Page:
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A Comic Book That Works on Film

Men In Black Survives Intact From UFO Legend to Comic Book to Guaranteed Summer Blockbuster

(This review originally appeared in the June 26-July 2, 1997 Long Island Voice.)

To find out about the Men In Black comic book, read MIB: Savoring A Comic Many Missed.A Comic Many Missed.

Reviewed by Beth Hannan Rimmels

Saying that Barry Sonnenfeld, the director of the Men in Black, is god of film adaptations sounds like hyperbole — and could get me in trouble with God — but I’m beginning to believe it. Seriously, he did a good job with The Addams Family (OK, it was more a series of vignettes than a script but the vignettes were perfect), an excellent job with Addams Family Values and hit one out of the ballpark with Get Shorty (which wasn’t easy since Elmore Leonard probably has the record for bad movies made from good books). MIB continues the streak.

"The men in black," in case you don’t know, are a latter 20th-century legend that grew out of UFO lore. Supposedly, any time there was hard evidence of UFOs, these nondescript men in identical black suits would drive up in a black car and before you could blink, the evidence was gone and no one remembered much. Lowell Cunningham took the legend and turned it into an obscure comic book about government agents who took care of the weird stuff no one else could to guarantee the public’s safety and sanity. They had ultimate authority and virtually unlimited resources. While the comic dealt with aliens, it also broadened the scope of their authority a great deal.

MIB is much more grounded in UFO lore, but it still works. The basic idea is that aliens are indeed living among us, primarily alien political refugees disguised as earthlings. If someone acts strange, they might be an alien. The MIB process these aliens (kind of intergalactic INS), monitor their activities on Earth and protect humans from any possible knowledge of it — if necessary, with the help of a neuralyzer to wipe their memory.

Tommy Lee Jones stars as K, a seasoned, dead serious agent who encounters NYPD officer James Edwards (Will Smith) after James tries to arrest an alien disguised as human. Needless to say, James is recruited to be agent J just as a race of alien bugs try to steal something from another alien refugee, imperiling the earth in the process.

The movie is so funny that’d I’d pay to see it again to catch parts the audience laughed too loud for me to catch — except I’m sure it will happen again. I’ll have to wait for video and buy it. Like the Addams Family films and Get Shorty, J, K and company aren’t making jokes or trying to be funny (well, except for some comments from Agent J). They play it completely straight, but the movie’s hysterical. I particularly loved some of the explanations for various things on Earth, including people. Pay attention when they pop up a list of a few "resident aliens."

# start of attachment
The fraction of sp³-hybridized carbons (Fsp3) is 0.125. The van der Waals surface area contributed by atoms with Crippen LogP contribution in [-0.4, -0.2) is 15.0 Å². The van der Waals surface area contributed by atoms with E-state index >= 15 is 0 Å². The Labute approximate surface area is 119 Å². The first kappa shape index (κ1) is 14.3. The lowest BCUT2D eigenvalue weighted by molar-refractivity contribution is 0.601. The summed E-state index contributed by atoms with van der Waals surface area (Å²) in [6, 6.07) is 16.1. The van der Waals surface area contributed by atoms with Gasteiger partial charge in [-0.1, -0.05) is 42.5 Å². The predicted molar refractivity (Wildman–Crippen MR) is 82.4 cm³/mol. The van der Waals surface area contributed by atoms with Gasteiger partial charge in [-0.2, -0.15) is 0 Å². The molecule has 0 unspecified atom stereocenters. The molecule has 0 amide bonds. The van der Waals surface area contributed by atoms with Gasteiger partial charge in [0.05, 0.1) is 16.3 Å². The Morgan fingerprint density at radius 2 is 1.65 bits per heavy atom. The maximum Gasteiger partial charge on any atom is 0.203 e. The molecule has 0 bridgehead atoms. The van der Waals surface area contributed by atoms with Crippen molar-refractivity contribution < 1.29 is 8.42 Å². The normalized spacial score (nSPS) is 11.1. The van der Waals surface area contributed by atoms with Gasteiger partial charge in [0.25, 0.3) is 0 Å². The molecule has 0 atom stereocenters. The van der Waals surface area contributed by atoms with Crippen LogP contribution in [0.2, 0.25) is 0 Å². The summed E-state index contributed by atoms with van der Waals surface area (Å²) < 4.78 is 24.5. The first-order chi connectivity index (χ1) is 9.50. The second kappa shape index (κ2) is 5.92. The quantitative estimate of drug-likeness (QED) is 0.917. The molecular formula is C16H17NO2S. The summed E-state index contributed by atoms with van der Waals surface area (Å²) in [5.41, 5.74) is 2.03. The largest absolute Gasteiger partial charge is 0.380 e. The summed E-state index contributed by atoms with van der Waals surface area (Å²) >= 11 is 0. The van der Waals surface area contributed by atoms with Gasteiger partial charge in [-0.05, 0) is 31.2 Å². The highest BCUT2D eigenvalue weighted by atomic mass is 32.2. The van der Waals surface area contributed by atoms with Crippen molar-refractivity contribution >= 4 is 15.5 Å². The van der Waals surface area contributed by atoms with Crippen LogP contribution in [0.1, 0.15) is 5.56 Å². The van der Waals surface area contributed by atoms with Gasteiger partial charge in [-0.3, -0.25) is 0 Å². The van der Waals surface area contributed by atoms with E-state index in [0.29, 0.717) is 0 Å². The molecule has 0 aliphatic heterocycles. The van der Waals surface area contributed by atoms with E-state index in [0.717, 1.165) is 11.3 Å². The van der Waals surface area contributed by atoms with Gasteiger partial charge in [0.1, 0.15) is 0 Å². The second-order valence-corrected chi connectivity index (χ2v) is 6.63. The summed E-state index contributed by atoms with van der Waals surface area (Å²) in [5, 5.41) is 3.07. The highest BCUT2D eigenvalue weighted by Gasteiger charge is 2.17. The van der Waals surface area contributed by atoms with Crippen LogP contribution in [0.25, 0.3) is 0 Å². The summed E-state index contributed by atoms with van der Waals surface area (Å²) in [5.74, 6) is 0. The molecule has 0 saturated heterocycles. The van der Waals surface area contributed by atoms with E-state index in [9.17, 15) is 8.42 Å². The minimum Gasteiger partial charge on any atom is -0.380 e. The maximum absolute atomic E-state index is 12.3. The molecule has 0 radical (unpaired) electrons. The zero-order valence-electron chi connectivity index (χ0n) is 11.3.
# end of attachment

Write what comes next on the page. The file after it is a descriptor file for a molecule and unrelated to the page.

Jones and Smith play off each other nicely. Part of it’s just a good script, part of it is the usual younger/older-opposites work thing, but mostly it’s chemistry. I like Chris O’Donnell, who was originally going to play J, but now, I can’t imagine anyone other than Smith as J to Jones’ K. I was only disappointed in one thing I can’t say, but it makes perfect sense in context of the story.

Linda Fiorentino costars as Dr. Laurel Weaver, deputy medical examiner for New York City. It’s nice to see her in a role as something other than the man-eating femme fatale she was in The Last Seduction or Jade. Here, she’s a real rarity: a three-dimensional woman who’s smart, funny and competent. If only they would stop neuralyzing her.

The special effects were well done, but other than the aliens, there were less special effects than you’d think for a film of this type. Actually, that’s wrong. The special effects were there, but almost matter of fact, which is utterly appropriate considering the MIB’s blasť attitude.

I can’t say much else with out giving specific situations and/or plot twists and this movie definitely shouldn’t be ruined for anyone. Go see it. It’s a blast, but don’t be surprised if you don’t remember it later. It’s for your own good.

(A Columbia Pictures release. Directed by Barry Sonnenfeld.)

Review © 1997 Long Island Voice.









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